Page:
Morning business round-up: No eurozone deal over Greece
- 21 November 2012
- From the section Business
What made the business news in Asia and Europe this morning? Here's our daily business round-up:
The failure of eurozone ministers to reach a deal to give Greece its latest bailout payment threatens the whole bloc, leaders have said.
Following nearly 12 hours of talks in Brussels, the Eurogroup said it needed more time for technical work.
Greek Prime Minister Antonis Samaras said: "It's not only the future of our country, but the stability of the entire eurozone [that is at stake]."
In Asia, Japan's exports have fallen for a fifth straight month after demand in China and the European Union weakened.
Shipments fell 6.5% in October from a year earlier. Exports to China declined 11.6% and were down 20% to the EU.
Muddy Waters Research has renewed its attack on Olam International, claiming the Singapore-based agricultural commodities trader "will collapse".
The comments come a day after Carson Block, the founder of Muddy Waters, raised questions about Olam's debt levels and accounting practices.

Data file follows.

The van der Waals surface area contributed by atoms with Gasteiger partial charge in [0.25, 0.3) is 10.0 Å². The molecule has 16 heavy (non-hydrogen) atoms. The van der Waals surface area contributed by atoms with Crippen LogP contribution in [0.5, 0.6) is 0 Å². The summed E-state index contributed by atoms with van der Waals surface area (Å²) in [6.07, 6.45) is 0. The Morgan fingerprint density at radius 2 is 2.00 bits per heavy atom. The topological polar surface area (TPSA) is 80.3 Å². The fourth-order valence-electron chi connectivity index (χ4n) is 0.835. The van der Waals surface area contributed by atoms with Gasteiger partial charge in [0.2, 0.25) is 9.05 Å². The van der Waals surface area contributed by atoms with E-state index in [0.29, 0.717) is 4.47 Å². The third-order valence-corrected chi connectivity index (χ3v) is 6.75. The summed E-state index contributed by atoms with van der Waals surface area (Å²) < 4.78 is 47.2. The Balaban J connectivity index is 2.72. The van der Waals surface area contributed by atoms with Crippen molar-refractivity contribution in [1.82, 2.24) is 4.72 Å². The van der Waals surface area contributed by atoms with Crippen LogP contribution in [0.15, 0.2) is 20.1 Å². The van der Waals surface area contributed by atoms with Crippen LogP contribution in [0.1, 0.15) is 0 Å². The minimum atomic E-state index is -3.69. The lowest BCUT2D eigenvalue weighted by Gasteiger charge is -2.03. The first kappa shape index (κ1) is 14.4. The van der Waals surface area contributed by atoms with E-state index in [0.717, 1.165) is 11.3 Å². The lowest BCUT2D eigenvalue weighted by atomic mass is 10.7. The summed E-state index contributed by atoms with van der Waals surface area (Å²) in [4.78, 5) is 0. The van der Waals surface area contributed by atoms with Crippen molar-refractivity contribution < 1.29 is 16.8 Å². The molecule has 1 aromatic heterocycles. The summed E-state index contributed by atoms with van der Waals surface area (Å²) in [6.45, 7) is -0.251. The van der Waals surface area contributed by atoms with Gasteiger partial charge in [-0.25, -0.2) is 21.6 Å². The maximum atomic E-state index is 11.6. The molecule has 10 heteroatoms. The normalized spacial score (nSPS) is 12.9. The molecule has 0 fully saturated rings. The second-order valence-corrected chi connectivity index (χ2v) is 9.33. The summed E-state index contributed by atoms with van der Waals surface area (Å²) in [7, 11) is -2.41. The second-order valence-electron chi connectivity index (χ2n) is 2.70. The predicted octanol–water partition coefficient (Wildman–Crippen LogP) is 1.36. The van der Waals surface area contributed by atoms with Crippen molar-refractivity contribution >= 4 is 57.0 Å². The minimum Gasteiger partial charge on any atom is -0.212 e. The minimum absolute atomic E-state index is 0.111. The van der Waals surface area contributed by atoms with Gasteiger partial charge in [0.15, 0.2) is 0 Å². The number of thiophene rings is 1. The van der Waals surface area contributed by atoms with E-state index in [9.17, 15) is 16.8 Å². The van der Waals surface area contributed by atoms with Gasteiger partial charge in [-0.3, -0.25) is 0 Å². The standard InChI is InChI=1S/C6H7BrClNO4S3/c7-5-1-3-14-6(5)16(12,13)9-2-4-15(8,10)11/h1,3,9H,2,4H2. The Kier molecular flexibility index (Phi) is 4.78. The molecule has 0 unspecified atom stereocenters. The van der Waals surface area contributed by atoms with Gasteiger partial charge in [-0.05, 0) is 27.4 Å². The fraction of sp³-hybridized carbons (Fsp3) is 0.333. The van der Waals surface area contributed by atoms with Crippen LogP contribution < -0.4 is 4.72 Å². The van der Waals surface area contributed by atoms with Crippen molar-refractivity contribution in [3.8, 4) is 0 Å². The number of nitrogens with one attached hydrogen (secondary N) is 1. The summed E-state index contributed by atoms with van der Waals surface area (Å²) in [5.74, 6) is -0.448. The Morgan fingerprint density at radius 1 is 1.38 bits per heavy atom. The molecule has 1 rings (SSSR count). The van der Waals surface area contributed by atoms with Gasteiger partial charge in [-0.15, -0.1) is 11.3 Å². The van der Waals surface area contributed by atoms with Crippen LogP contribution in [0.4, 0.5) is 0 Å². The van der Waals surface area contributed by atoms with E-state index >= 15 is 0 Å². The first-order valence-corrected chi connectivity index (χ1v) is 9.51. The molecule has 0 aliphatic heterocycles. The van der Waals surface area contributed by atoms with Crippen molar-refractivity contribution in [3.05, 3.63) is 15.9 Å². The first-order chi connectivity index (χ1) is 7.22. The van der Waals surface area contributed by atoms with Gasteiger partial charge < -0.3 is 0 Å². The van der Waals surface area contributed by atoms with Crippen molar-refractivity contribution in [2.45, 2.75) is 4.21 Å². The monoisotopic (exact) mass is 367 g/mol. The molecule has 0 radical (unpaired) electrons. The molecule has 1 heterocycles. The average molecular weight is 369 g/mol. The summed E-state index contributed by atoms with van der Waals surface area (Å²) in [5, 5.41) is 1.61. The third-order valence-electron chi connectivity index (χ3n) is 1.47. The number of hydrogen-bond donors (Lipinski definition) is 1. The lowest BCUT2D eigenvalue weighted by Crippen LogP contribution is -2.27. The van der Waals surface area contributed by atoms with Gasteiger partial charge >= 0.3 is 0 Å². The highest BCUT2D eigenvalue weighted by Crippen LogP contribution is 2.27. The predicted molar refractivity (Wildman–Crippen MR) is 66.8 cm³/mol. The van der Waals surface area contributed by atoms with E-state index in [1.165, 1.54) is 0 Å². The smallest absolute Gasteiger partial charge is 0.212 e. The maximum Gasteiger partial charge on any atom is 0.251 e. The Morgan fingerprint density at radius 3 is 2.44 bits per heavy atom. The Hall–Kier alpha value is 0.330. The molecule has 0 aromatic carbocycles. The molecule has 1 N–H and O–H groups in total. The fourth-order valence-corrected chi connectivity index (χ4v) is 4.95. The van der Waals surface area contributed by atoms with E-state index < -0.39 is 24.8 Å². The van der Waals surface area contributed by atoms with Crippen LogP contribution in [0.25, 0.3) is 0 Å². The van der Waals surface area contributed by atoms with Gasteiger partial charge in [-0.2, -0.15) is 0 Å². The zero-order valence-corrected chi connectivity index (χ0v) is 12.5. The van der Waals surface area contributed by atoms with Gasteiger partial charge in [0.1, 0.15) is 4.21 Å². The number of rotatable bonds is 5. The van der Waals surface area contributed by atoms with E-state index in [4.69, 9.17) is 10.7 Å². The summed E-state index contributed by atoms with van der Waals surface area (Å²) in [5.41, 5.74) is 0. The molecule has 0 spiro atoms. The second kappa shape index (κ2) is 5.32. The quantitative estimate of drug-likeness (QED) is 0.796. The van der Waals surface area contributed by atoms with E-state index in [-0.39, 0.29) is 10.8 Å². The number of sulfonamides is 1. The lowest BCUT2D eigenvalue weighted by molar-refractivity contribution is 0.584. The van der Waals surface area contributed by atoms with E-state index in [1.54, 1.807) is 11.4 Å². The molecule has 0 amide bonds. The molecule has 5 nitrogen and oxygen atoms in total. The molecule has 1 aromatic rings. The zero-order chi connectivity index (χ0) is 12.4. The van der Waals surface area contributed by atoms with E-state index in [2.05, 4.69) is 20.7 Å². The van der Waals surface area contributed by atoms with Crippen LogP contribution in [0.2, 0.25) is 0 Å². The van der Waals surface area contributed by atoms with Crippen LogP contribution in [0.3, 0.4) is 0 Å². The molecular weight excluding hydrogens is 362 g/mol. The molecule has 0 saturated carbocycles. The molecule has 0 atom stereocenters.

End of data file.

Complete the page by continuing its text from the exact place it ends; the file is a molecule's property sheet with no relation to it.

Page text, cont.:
In the US, last-ditch efforts aimed at ending a labour dispute threatening one of the best-known US snack food brands have broken down.
Union officials said talks with Hostess Brands had ended without a deal that would save Twinkies. On Monday, a judge ordered Hostess into talks to try to avoid liquidating the firm, at a cost of 18,000 jobs.
In the UK, the government borrowed much more than expected in October, reducing the chances that the UK will hit its deficit reduction target in 2012-13.
UK public sector net borrowing, excluding financial interventions, hit £8.6bn in October, up from the £5.9bn borrowed in October 2011.
One member of the Bank of England's Monetary Policy Committee voted for more quantitative easing earlier this month.
The minutes of the November meeting also showed that "views differed over the exact impact" of flooding the economy with cash.
The latest Business Daily podcast from the BBC World Service asks: digital technology means the world is awash with data - and not surprisingly the US military is interested in how it can use it. And not just to help fight wars.